Thursday, June 01, 2006

Recovery Continues

Today I feel bored. Actually relieved. Yesterday I told Julie that I could take on a plumbing repair job in her house - and couldn't. Fortunately, it all worked out okay.

A few days ago we went to see the DaVinci Code down at Harvard Square. As we got there early for the 6:30 pm show, we decided to get something to eat. I got chocolate and coconut ice cream in a cup and Julie got a peanut butter cone. So much for a healthy supper.

We both thought the movie was good. True, it did follow the book almost to the letter, except at the end, and, as I had read the book twice, I did find it a little boring since I knew what was going to happen every step of the way. At any rate, I liked the special effects and thought it moved along at a good pace. The big criticism by the critics was that it followed the book; my guess is if it hadn't the critics would have cried blasphemy. My thoughts are that the critics panned the movie as a part of a larger conspiracy in an effort to quell the numbers of folks who might see it.

What was of more interest to me was the interest the movie has spawned by others to capitalize on its interest. For example, both Newsweek and U.S. News & World Report did extensive articles on Mary Magdelene and the role of the church over the years in its effort to suppress and discredit women. In addition, the articles went into the manipulation and control by the men of the church throughout the ages to subjugate women.

It seems that the movie has really opened up the eyes and minds of the public. I think its good to question authority, especially when the authority tells the public to believe in them - without question. Isn't that what the Bush administration has been telling us? I would think that anytime anyone tells us that their way is the only right way, that then is the time to be questioning them the most.

In the case of the catholic church it's taken about 1500 years for people to really and openly start questioning what it's done, among other things, to the role of women in/out of the church but hey, better late than never. The thing is, what was there to hide to begin with? When Peter felt threatened by Mary because she had more information than he did about Jesus' reseurrection, he got angry; she, instead, shared the information. Who was the bigger person?

I've now been recovering from surgery for 23 days. About 16 days into it I started feeling good and so began exercising. Julie questioned whether that was safe for me to do and gave me her thoughts on what I was doing. I called the surgeon and told him about the conversation between Julie and me. He said that while he would deny saying anything after my follow up visit on 6/29 with him, he told me to listen to Julie. Hmnn. Now, seven days later, I'm glad I listened to her.

A week or so ago I started reading "Washington's Crossing," by Fischer. It's similiar to "1776," by Mcullough. Both books are about the revolutionary war and the role of George Washington, especially in the revolution's beginning. I have found Fischer's book to be more interesting, though a little more tedious to read. McCullough's book was easier and read more like a novel; Fischer's book is heavily annotated and has a large appendix.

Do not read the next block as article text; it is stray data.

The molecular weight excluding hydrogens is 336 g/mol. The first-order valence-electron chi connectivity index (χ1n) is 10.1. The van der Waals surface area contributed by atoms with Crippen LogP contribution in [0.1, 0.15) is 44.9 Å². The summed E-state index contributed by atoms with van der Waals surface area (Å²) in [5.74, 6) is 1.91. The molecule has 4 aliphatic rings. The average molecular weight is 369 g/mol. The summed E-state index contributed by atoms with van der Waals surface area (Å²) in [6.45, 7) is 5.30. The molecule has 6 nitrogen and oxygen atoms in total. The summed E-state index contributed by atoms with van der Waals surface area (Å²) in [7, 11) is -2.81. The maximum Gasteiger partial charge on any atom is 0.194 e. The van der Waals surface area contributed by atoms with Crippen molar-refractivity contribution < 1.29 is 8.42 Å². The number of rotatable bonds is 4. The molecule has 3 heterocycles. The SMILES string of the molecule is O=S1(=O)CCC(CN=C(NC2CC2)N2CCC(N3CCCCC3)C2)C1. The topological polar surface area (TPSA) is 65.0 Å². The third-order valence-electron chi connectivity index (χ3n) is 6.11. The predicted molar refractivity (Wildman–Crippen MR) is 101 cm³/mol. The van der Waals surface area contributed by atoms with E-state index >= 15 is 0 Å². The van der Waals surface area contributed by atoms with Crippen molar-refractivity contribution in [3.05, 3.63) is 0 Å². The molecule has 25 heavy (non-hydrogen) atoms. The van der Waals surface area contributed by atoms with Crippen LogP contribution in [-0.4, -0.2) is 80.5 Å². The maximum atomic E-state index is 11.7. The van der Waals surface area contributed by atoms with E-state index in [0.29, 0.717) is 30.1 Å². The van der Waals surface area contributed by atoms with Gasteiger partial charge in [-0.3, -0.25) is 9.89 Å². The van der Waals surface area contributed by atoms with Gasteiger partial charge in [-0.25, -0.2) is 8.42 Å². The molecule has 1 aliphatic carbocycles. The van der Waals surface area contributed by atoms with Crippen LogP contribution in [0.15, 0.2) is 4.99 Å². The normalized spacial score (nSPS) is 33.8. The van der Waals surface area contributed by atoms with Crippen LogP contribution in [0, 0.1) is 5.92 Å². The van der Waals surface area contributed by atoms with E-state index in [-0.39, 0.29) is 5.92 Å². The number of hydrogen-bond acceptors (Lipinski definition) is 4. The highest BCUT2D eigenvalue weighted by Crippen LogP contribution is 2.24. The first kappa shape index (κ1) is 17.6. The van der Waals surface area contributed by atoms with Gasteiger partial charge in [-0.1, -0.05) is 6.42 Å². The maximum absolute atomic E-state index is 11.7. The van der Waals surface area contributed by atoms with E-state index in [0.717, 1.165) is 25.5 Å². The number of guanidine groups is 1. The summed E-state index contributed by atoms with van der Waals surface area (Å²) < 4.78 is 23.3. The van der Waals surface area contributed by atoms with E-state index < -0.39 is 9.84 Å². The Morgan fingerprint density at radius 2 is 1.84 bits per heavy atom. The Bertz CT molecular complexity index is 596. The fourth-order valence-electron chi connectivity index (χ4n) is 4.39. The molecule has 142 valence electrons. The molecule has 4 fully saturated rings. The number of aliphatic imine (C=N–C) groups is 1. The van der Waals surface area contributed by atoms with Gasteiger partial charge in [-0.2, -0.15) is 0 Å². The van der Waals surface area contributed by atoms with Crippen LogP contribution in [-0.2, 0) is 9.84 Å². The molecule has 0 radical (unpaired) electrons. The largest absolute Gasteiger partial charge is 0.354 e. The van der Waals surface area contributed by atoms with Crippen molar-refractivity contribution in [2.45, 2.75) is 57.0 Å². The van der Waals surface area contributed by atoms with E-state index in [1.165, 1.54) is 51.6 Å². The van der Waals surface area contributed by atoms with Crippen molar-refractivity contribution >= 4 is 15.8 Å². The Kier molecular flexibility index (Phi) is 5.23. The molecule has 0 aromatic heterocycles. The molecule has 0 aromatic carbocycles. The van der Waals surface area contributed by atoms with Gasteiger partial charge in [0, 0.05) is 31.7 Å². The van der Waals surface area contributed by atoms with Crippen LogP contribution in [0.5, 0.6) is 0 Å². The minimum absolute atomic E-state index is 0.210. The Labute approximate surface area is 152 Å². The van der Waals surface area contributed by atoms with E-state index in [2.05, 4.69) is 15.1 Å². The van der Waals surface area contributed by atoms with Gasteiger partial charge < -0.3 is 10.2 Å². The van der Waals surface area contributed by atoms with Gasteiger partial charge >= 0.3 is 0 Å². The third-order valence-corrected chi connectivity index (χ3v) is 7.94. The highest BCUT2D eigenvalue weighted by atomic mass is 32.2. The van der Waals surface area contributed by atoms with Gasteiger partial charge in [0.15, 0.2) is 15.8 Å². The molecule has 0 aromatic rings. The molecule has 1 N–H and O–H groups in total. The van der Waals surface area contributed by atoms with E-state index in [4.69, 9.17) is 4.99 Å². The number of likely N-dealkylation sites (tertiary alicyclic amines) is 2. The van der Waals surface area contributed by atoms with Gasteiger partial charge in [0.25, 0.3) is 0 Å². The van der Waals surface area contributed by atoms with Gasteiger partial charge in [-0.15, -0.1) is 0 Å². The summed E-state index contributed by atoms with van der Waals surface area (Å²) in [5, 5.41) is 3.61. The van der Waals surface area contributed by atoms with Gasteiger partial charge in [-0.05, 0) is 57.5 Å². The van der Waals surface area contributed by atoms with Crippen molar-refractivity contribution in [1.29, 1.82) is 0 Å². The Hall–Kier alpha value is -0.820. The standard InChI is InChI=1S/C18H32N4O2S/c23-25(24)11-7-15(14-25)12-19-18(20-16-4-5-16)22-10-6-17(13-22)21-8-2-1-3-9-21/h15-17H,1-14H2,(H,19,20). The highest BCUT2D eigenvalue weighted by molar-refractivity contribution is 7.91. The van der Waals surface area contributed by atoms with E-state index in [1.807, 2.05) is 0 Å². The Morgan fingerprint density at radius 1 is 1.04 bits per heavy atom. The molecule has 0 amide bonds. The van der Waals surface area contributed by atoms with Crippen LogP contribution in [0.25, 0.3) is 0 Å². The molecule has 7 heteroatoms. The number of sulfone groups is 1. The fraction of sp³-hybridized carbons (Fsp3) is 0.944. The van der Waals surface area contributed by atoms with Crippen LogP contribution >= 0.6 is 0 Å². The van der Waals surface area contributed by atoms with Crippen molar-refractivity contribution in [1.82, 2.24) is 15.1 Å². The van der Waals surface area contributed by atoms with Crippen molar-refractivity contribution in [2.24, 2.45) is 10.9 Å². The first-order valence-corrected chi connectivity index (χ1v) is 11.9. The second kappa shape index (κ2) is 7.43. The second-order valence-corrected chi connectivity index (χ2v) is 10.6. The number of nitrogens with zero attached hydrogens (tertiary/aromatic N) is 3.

One of the things that Fischer has put into his book, though certainly in a minimal fashion, is the role of women in the American Revolution. They were on the battlefield, in the field hospitals, everywhere the men were. Their roles were more related to the "care" of the men, e.g., cooking, tending wounded and such, although more than a few picked up weapons and fought. What I found to be the most dis-heartening, however, was that while the women took care of the men, when the women fell ill, there was no one to take care of them.

I probably won't do any research into this, but I wonder what books have been written about the role and scope of women in the revolutionary war. It was mentioned throughout the book how the wives, lovers and female siblings of the soldiers, especially the officers, were with them every step of the way. George Washington had Martha with him virtually throughout the war.

Stories abound about the prostitutes and hangers-on during the war but those women were evidently in the minority of those who were there to support "their men." From what Fischer puts in the book, women played much more than a minor/subservient role.

You know what I think? I think women have been given a raw deal throughout modern history. It occurs to me that while the Republicans are making all these efforts to amend the Constitution the one change that should be made is the wording - "all men are created equal" to read "all people [and living things] are created equal."

We are all equal - men and women. I wonder what it will take for us to realize this and to stop with the gender inequality thing.

I wonder why I ended up with this train of thought? I didn't think I was headed in this direction when I started. I'm a guy! I'm not supposed to think this way, am I? Maybe more of us guys should. Maybe it was because I was raised in a house full of women. Hmnn. Maybe it's just because it's right.